Orientation this year was EXACTLY what I needed, and I didn’t even know I needed it! Everything we talked about was centered on articulating our long-term vision for our students—and the process of pulling out what I’m doing and why I’m here has done SO much for my outlook for my classroom.
I love that I get to post this, the perfect answer to the frustrated questions in my post about “ambitious and feasible.”
Here’s the thing. I’ve never been a goal-setter (what? But you’re in TFA!). All of the big things I’ve done have happened because I had an idea of what I wanted and I just sort of … went for it. I never set ambitious and feasible goals for any of my accomplishments—I just thought about what I wanted to happen long-term and then just felt out what made the most sense for that moment in time.
My ED brought this home to me in a conversation last night when I expressed my apprehensions about not setting the perfect goal for my kids. “I think we’re over-complicating it,” she said. “You just… do the right thing.”
I’m not a goal-setter; I’m a vision-setter. I’m used to acting purely based on what feels in my gut like it seems like the logical next step toward the outcome I’m envisioning.
When I was in high school, I dreamed of being a leader but never actually led anything. I had wild fantasies of standing up on my chair in our wind ensemble and making a rallying speech about how we all had a responsibility to each other to practice more often. I imagined myself creating a practice schedule that students would sign and meet for student-led after-school sectionals. But they were always just fantasies built upon frustrations that never manifested in any action.
Then my freshman year of college, I heard about the “Wing Representative” position with our hall council—and luckily, before I dismissed it because “leader stuff wasn’t really my thing,” I realized that getting involved was pretty low-effort. I wouldn’t have to apply or be voted in or nominated—I just had to show up at the hall council meetings. So show up to hall council meetings I did, and there, to my amazement, we planned events for our dorm from the bottom up. We were just students, but we were putting on events for our whole community! The idea that the school would give us money and let us plan whatever we wanted and that STUDENTS were in charge of planning school events was so revolutionary to me. I call that realization, sitting on the floor planning our annual Haunted House, my “I can DO things!” moment.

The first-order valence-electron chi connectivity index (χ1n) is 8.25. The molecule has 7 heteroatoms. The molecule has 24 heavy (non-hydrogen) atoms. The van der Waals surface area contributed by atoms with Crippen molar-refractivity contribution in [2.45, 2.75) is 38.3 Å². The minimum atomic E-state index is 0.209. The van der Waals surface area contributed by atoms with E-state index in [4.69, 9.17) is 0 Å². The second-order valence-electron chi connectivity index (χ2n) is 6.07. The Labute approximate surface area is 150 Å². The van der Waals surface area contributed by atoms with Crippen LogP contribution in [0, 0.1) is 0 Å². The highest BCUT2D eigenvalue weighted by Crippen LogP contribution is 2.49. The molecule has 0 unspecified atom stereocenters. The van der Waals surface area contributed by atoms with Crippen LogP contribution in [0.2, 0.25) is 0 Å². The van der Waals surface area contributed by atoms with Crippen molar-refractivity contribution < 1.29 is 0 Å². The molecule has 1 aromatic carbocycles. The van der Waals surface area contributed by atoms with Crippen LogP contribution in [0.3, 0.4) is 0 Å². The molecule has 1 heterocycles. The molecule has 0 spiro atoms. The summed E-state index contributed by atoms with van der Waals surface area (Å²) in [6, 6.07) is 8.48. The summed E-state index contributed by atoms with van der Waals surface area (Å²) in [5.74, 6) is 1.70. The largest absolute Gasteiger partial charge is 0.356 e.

From then on, I DID things. I planned event after event and started big things from scratch, because I was addicted to this idea that I could make good things happen, even as just one little seemingly powerless person. I saw problems, realized I could forcibly break them into pieces that would fit inside my locus of control, and then soon began to feel a responsibility to put solutions into action—just because I’d realized that I was one of few people who realized it really wasn’t that hard. And if not me, then who?
Nothing has ever been so fulfilling as being able to see concretely that I was a part of a solution. No achievement or success has ever filled me with so much ambition and endless energy as having ideas for change and watching myself put them into action. I continue to believe this is the highest calling a person can have—to spend all your energy toward a change for the better.
THAT is what I want my students to get out of life. I want them to feel the purpose and joy you get from realizing your own agency using it for good. I want them to graduate from high school, find themselves in college, and eventually come back to pour themselves into their communities—because they’re the ones who feel the deepest and know the most about what their community needs. In order to make meaningful change, of course, they’ve got to possess the skills and knowledge needed to get into college as well as the personal initiative to increase their skills to the level needed both to graduate with a degree and to do whatever it will take to subsequently effect the change most meaningful to them and their community.
The fact that I vaguely want them to make a 600 on the math portion of the SAT, complete a heavy-duty math-centered independent community-service project afterward, and exhibit a bunch of really great qualitative skills and mindset as the this-year portion of that vision doesn’t really matter. It really doesn’t matter whether that is ambitious OR feasible—because while my goal is a benchmark, what I’m truly aiming for is what I see in their future. I now know that any time I’m making a decision in my classroom, all I have to do is blink for a second and see my students Being the Change in the long run—and ask what makes the most sense now if they’re going to end up there and make it happen.
Which is why I’m so thrilled.
… that, and I OFFICIALLY RAISED $5,000 AND AM OFFICIALLY BRINGING WHOLE BRAIN TEACHING TO SAN ANTONIO TFA!!!